The other source of residency compensation information is Medscape’s yearly Residents Salary and Debt Report. This report includes a further breakdown of contextual information, such as years beyond PGY1, medical school debt, and gender. Medscape’s sample size for this report is much smaller than that of FREIDA, but their most recent survey included 1600 respondents in 30 specialties. Like FREIDA, some of Medscape’s wage calculations include data from fellowships, so when you are looking at the higher end of averages, it is important to remember they are pay rates for those freshly out of med school.
Medscape’s surveys also include data on residents’ satisfaction with their pay and the number of hours/shifts worked. To get a more detailed picture of your would-be residency, we highly recommend reading each section of the Medscape survey. For those who may need assistance selecting a residency program or applying, we suggest Medical Residency Admissions and ERAS consulting.
Average Residency Pay in the US
There’s little variation in PGY1 pay for most residencies in the US, with the pay ranging from $57,000 to $62,000. The data for overall averages is inclusive of a wide range of programs and years, so it’s important to understand the compensation for family medicine which is short and ranks quite low on the list is calculated only from PGY1-3 numbers. Hematology, in contrast, is an average of PGY4-5, so the average compensation is higher.
With this in mind, let’s look at the average resident physician salary ranges for each specialty per Medscape’s numbers.
The following list is the average salary based on residency year:
Overall average – $63,400
- PGY1 – $57,100
- PGY2 – $58,800
- PGY3 – $61,000
- PGY4 – $64,500
- PGY5 – $66,800
- PGY6-8 – $68,500
There are a few points that can be made based on the information above. The first point is to note the hierarchical system. Residency programs that are available to recent DO and MD graduates don’t appear on the list until the $64,600 category with the exception of Pathology. Overall averages like this must be followed by identifying both the type of program and whether it is a true PGY1 program, combined program, or fellowship. For the most part, the former category (PGY1) begins at the $64,600 mark, and the latter (combined and fellowship) is the top 4 categories.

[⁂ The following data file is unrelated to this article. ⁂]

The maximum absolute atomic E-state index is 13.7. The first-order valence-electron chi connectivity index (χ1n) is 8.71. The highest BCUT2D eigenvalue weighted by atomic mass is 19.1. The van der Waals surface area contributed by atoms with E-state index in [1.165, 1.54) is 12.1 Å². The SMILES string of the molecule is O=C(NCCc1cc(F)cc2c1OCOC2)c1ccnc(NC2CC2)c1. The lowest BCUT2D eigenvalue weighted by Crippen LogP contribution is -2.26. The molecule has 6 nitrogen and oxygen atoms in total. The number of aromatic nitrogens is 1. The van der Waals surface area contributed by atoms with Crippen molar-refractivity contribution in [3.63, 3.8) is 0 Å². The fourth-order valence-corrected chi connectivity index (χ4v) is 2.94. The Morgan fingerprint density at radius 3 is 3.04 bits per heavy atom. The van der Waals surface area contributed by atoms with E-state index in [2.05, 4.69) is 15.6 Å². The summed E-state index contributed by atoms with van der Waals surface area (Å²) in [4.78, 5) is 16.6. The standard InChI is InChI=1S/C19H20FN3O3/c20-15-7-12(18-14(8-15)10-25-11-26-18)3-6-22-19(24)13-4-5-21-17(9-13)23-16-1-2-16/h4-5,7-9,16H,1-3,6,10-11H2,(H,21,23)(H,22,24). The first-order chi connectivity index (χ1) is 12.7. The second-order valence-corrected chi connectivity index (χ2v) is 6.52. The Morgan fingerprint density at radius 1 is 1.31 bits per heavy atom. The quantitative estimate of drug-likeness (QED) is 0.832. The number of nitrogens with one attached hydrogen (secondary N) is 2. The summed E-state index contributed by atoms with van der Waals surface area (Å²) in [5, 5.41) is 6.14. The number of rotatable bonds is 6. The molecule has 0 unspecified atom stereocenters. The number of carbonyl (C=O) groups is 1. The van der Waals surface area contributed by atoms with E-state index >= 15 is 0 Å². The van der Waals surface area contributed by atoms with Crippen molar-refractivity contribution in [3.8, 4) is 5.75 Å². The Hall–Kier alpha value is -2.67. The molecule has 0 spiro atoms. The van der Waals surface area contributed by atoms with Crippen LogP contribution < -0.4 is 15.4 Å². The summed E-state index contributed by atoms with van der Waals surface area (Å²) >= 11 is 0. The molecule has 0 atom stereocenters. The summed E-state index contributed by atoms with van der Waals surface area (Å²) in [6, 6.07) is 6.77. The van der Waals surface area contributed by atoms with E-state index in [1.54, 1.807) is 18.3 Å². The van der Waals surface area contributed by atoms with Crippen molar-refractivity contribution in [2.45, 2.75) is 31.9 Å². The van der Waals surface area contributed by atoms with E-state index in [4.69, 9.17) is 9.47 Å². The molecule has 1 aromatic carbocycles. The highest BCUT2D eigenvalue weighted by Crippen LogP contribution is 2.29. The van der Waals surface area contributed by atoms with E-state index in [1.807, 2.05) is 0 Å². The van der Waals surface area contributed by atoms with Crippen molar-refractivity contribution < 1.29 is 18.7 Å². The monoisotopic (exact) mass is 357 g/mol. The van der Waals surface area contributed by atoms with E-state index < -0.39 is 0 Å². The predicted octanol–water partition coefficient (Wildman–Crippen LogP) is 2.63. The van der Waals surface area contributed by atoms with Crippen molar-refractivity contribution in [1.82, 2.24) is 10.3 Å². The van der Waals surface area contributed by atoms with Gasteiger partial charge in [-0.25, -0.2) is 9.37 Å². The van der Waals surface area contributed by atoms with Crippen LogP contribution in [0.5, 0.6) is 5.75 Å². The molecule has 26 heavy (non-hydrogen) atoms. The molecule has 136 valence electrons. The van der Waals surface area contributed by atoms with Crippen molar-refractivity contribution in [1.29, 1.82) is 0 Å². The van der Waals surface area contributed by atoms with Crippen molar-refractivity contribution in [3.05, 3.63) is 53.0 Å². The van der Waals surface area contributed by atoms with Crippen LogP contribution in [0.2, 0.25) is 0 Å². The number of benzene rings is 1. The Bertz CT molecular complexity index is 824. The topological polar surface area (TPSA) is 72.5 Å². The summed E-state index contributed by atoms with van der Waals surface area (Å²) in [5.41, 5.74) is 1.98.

The next point is early match programs, such as neurology, ophthalmology, neurosurgery, and urology have higher averages than normal match residencies. While there are a few reasons for this, the primary reason is that these early match specialties are quite long. For example, Neurosurgery is one of the longest residencies, ranging from 6 to 10 years in some cases. Therefore the compensation average for that program includes PGY6-8 and beyond, which will be higher than the average compensation of a family medicine 3-year data set.
US Resident Pay - Other Aspects
Medscape’s survey provides other relevant information for MD and DO students prepping for their residency interviews.
Medscape notes that the pay gap between male and female residents is smaller than the pay gap between male and female practicing physicians. The former being approximately $700 difference, and the latter a nearly 25% difference in pay. While a $700 difference is still beyond the margin of error, it is more egalitarian than the post-residency landscape.
Resident satisfaction with pay is highest among PGY1 residents, with Medscape noting that 49% are satisfied with their compensation. This stat drops for PGY2 and 3 with their satisfaction at 37% and 43%. It’s hard to pull insight from this but is still interesting to consider, especially when thinking about how many students feel relieved to begin earning an income after completing med school. The first of earning a wage, no longer furthering one’s debt, and training in a specialty you are passionate about may be the happiest you’ll feel for a while. This happiness may decrease as you progress through residency and the schedule becomes more demanding.